Tensions between the proponents of a fully arabized Mauritanian society and a minority of French-speaking Mauritanians have existed since the country gained its independence from France in 1960. For the past 50 years, the state has had to deal with the conflicting interests of the Arabic-speaking majority, of Moorish descent, and that of various black African minorities, whose common language is French.
The increasingly nationalistic climate that led to a first military coup in 1978 prompted the military government to launch a massive pro-Arabic campaign in the country’s schools and administration, sparking angry reactions from the black African population. To calm their fears, a "double curriculum" system, in Arabic for the Moorish majority and French for the black African minorities, was established. The resulting system was costly and unfair, resulting in the educational inequalities between Arabic and French-speaking students. In 1999, the government launched a fifth linguistic reform requiring all students to take courses in both French and Arabic (science and math courses in French, and literature and social science in Arabic).
A recent speech by Prime Minister Moulaye Ould Modhamed Laghdaf, in which he announced that official Mauritanian documents would from then on be written in Arabic and not French was met with anger by part of the Francophone minority. Several hundred students decided to hold a protest on March 24 to denounce what they see as a discriminatory act against black minorities.
French-speaking students protest at the University of Nouakchott on March 24. The sign reads: "Discrimination begins with the total arabization of the country". Photo sent by Alassane.
According to the students, police barred them from exiting the campus before firing teargas into the university. Photo sent by Alassane.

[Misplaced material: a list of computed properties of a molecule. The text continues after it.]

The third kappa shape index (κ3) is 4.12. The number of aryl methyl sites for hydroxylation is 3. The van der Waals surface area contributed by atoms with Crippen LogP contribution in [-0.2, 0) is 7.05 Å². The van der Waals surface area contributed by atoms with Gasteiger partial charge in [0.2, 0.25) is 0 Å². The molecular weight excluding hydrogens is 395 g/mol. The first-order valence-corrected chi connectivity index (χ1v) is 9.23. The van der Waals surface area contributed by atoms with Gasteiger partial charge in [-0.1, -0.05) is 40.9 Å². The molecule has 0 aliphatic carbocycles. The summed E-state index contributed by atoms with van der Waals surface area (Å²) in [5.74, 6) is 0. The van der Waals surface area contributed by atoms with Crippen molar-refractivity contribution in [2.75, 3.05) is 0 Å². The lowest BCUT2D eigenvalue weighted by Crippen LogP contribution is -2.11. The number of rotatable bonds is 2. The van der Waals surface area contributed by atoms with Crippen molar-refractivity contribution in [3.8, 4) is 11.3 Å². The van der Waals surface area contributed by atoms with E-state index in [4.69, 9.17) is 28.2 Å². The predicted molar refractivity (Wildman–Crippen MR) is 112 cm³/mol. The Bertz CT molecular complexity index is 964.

Some students were injured in the ensuing scuffle. Photo sent by Alassane.
Alassane is a student at the University of Nouakchott. As a black African and French-speaking citizen, he is opposed to his government’s arabization plans.
We were shocked by the brutality of the police repression on March 24. Not only did they bar us from exiting the university campus, but they also fired teargas grenades into the science and technology building, where many protesters were gathered. Several students were injured. The situation between the Moorish community and black Africans is tense enough as it is; police repression is only adding fuel to the fire.
We think that arabization policies will degrade the quality of our educational system and isolate Mauritania on the international scene. All of our neighbours are French-speaking countries, and even Arab states don’t use Arabic as their working language."
Ebada Ould Eljouneide is a high school teacher and works for Mauritania's education ministry. Of Moorish descent, he defends a bilingual educational system for all.
The prime minister’s announcement that the administration will switch official documents to Arabic is nothing new, so I’m surprised it sparked protests. That reform has been in the air for a while, and it makes complete sense in my view: what other country writes its official documents in a language other than its official language? It’s a reform that the Arabic-speaking majority has been asking for for a long time. I don’t see it as discriminatory; I see it as a previous injustice being fixed."